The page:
Thursday, March 14th, 6:30pm
@ the Museum of the City of New York
1220 5th Avenue
Made In Harlem: El Pueblo Se Levanta
Third World Newsreel, 1971, 50 min
In the late 1960s, conditions for Puerto Ricans in the United States reached a breaking point. Produced in 1971, the hard-hitting documentary focuses on the poverty and oppression of New York City's own East Harlem. Narrated by the people it portrays, the film captures the dual compassion and militancy of the activist group the Young Lords as they began to take direct action to improve the conditions of their community. Join us for a screening of the film, followed by a talkback with historians, activists and others.
Speakers include Juan González, former Young Lord, journalist (Democracy Now, The Daily News) and author of Harvest of Empire: A History of Latinos in America, and Bev Grant, one of the film’s creators.
$15 for Adults | $12 for Seniors, Students, and Educators (with ID) | $10 for Museum Members
Includes Museum admission.
This program is part of
Made In Harlem: Class of ‘68
Fall 2018- Spring 2019
In the wake of the assassination of Martin Luther King (April 4th, 1968) and the subsequent riots throughout America’s tapestry of urban centers – a fruitful reformer’s zeal possessed the U.S. which lead in part to the dawn of Black and Ethnic Studies programs, and the first community colleges. More locally in Harlem the Studio Museum was founded, as well as the National Black Theater, and El Museo del Barrio. As well in 1968, galvanized by the assassination of MLK, the New York City Ballet’s first African American star Arthur Mitchell (1934-2018) began teaching at the Harlem School of the Arts, and formed what would become the Dance Theater of Harlem in 1969.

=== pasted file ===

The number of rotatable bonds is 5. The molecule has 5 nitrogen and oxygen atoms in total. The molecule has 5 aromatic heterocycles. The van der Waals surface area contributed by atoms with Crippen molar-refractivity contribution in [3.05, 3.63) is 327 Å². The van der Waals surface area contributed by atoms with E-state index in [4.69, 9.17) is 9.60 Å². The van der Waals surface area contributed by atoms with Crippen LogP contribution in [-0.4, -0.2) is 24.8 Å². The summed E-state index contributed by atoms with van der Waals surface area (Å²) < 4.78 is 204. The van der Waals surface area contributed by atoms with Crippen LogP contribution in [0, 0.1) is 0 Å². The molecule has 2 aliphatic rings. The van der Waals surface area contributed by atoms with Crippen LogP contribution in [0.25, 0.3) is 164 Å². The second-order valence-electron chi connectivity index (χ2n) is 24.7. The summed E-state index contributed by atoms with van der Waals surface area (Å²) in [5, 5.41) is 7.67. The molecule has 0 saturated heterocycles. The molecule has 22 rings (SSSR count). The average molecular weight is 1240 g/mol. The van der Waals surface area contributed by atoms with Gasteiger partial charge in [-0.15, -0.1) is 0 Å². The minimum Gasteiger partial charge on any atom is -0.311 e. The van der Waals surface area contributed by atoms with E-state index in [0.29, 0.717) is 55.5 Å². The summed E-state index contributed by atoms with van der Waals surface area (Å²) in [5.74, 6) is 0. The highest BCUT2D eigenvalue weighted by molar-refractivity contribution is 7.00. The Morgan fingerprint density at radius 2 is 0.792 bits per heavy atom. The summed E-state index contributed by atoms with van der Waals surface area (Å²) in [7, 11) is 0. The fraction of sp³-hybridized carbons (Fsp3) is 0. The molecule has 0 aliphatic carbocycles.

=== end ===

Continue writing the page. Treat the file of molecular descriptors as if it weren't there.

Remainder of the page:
Made in Harlem: Class of ’68 unpacks and explores the period before, during, and after the birth of these key cultural institutions in Harlem, as well as their impact, a period where Black Power, the Civil Rights Era, and Black Arts Movement coalesced and helped forge new aesthetics, politics, understandings and philosophies – the legacy of which is found everywhere throughout the planet in the early 21st century.
As Harlem, the United States, and the planet goes through rapid transformation there is hunger and yearning for context, understanding and literacy of our shared, and often erased history. This is an opportunity to quench that thirst. Made in Harlem is programmed by Jessica Green.
This screening is also part of the Museum of the City of New York's Activism on Film series, which delves into stories of social activism in New York City inspired by our ongoing Activist New York exhibition. It is co-presented by Third World Newsreel.
This series is supported by the West Harlem Development Corporation.